About Madeleine L’Engle (1918-2007)

Madeleine was born on November 29th, 1918, and spent her formative years in New York City. Instead of her school work, she found that she would much rather be writing stories, poems and journals for herself, which was reflected in her grades (not the best). However, she was not discouraged.

At age 12, she moved to the French Alps with her parents and went to an English boarding school where, thankfully, her passion for writing continued to grow. She flourished during her high school years back in the United States at Ashley Hall in Charleston, South Carolina, vacationing with her mother in a rambling old beach cottage on a beautiful stretch of Florida Beach.

She went to Smith College and studied English with some wonderful teachers as she read the classics and continued her own creative writing. She graduated with honors and moved into a Greenwich Village apartment in New York. She worked in the theater, where Equity union pay and a flexible schedule afforded her the time to write! She published her first two novels during these years—A Small Rain and Ilsa—before meeting Hugh Franklin, her future husband, when she was an understudy in Anton Chekov’s The Cherry Orchard. They married during The Joyous Season.

She had a baby girl and kept on writing, eventually moving to Connecticut to raise the family away from the city in a small dairy farm village with more cows than people. They bought a dead general store, and brought it to life for 9 years. They moved back to the city with three children, and Hugh revitalized his professional acting career.

As the years passed and the children grew, Madeleine continued to write and Hugh to act, and they to enjoy each other and life. Madeleine began her association with the Cathedral Church of St. John the Divine, where she was  the librarian and maintained an office for more than thirty years. After Hugh’s death in 1986, it was her writing and lecturing that kept her going. She lived through the 20th century and into the 21st and wrote over 60 books. She enjoyed being with her friends, her children, her grandchildren, and her great grandchildren.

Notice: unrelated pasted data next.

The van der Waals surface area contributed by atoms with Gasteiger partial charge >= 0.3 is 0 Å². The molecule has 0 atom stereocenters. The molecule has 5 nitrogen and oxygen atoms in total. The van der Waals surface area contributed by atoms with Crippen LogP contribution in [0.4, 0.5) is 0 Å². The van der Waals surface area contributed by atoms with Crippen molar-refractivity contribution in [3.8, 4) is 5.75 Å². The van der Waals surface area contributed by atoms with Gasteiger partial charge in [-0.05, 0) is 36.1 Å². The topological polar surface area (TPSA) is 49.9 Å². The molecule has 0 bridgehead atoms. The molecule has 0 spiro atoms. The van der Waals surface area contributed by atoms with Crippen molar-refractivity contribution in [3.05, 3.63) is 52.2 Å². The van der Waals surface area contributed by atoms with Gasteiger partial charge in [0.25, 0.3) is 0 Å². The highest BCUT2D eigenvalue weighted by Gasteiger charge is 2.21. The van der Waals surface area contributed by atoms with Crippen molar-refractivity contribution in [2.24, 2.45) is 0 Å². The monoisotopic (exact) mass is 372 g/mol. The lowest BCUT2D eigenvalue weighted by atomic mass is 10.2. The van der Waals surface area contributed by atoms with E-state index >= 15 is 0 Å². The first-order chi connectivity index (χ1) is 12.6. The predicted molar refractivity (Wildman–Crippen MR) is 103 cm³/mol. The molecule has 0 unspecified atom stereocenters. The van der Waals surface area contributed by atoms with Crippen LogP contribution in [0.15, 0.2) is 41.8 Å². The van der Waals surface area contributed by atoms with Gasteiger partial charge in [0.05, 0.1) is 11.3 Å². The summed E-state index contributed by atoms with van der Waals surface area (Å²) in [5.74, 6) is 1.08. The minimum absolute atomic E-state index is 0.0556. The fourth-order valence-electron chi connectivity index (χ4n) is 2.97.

Many of her papers are at Wheaton College in Illinois.

Obituary from The New York Times.


Selected Speeches


Selected Articles & Interviews


Awards

  • 1963: A Wrinkle in Time – John Newbery Medal
  • 1964: A Wrinkle in Time – runner-up, Hans Christian Anderson Award
  • 1965: A Wrinkle in Time – Sequoyah Award
  • 1965: A Wrinkle in Time – Lewis Carroll Shelf Award
  • 1969: The Moon By Night – Austrian State Literary Prize
  • 1971: Camilla – Austrian State Literary Prize
  • 1974: New England Round Table of Children’s Literature Honor Certificate
  • 1978: A Wind in the Door – Learning A-V Award
  • 1978: The Irrational Season – Seabury Lenten Selection for 1978
  • 1979: The Weather of the Heart – National Religious Book Award
  • 1980: A Ring of Endless Light – a Newbery Honor Book
  • 1980: A Swiftly Tilting Planet – American book Award
  • 1980: Ladder of Angels – National Religious Book Award
  • 1981: A Ring of Endless Light – Dorothy Canfield Fisher Children’s Book Award
  • 1981: A Ring of Endless Light – Nominated for John Newbery Medal
  • 1981: A Swiftly Tilting Planet – Newbery Honor Award
  • 1982: A Ring of Endless Light – California Young Reader Medal
  • 1983: A Ring of Endless Light – Colorado Children’s Book Award
  • 1984: Regina Medal from the Catholic Library Association
  • 1986: ALAN Award for Outstanding Contribution to Adolescent Literature from the National Council of Teachers of English
  • 1986: Weisenberg School Book Award
  • 1990: Kerlan Award
  • 1997: World Fantasy Convention, lifetime achievement
  • 1998: Margaret A. Edwards Award, lifetime achievement
  • 1998: Sophia Award, School of Spiritual Psychology
  • 1999: Wisdom House Award

Honors

  • 1949: And Both Were Young – New York Times ten best books of 1949
  • 1978: University of Mississippi Medallion
  • 1980: Honorary Doctor of Letters degree from Gordon College, Wenham, Massachusetts
  • 1982: Honorary Doctorate of Humane Letters from the Christian Theological Seminary, Indianapolis, Indiana
  • 1983: Honorary Doctor of Letters from Miami University, Oxford, Ohio
  • 1984: Honorary Doctorate of Sacred Theology from Berkeley Divinity School, Berkeley, California
  • 1984: Honorary Doctor of Literature from Wheaton College, Wheaton, Illinois
  • 1984: Honorary Doctor of Literature from Wilson College, Chambersburg, Pennsylvania
  • 1985: Regina Medal
  • 1986: Honorary Doctor of Letters from Smith College, Northhampton, Massachusetts
  • 1986: Honorary Doctor of Humane Letters from Virginia Theological Seminary, Lynchburg, Virginia
  • 1987: Honorary Doctor of Humane Letters from St. Joseph College in West Hartford, Connecticut
  • 1989: Honorary Doctor of Humane Letters from Manhattanville College, Purchase, New York
  • 1991: Honorary Doctor of Literature from Linfield College, McMinnville, Oregon
  • 1994: Honorary Doctor of Humane Letters from Trinity College, Hartford, Connecticut
  • 1994: Honorary Doctor of Humane Letters from the University of the South, Sewanee, Tennessee
  • 1996: Honorary Doctor of Humane Letters from Elon College, Elon College, North Carolina
  • 1996: Honorary Doctor of Humane Letters from the University of Rhode Island, Kingston Rhode Island
  • 1999: Honorary Doctor of Humane Letters from Brigham Young University, Provo, Utah
  • 2000: Honorary Doctor of Humane Letters from Haverford College, Haverford, Pennsylvania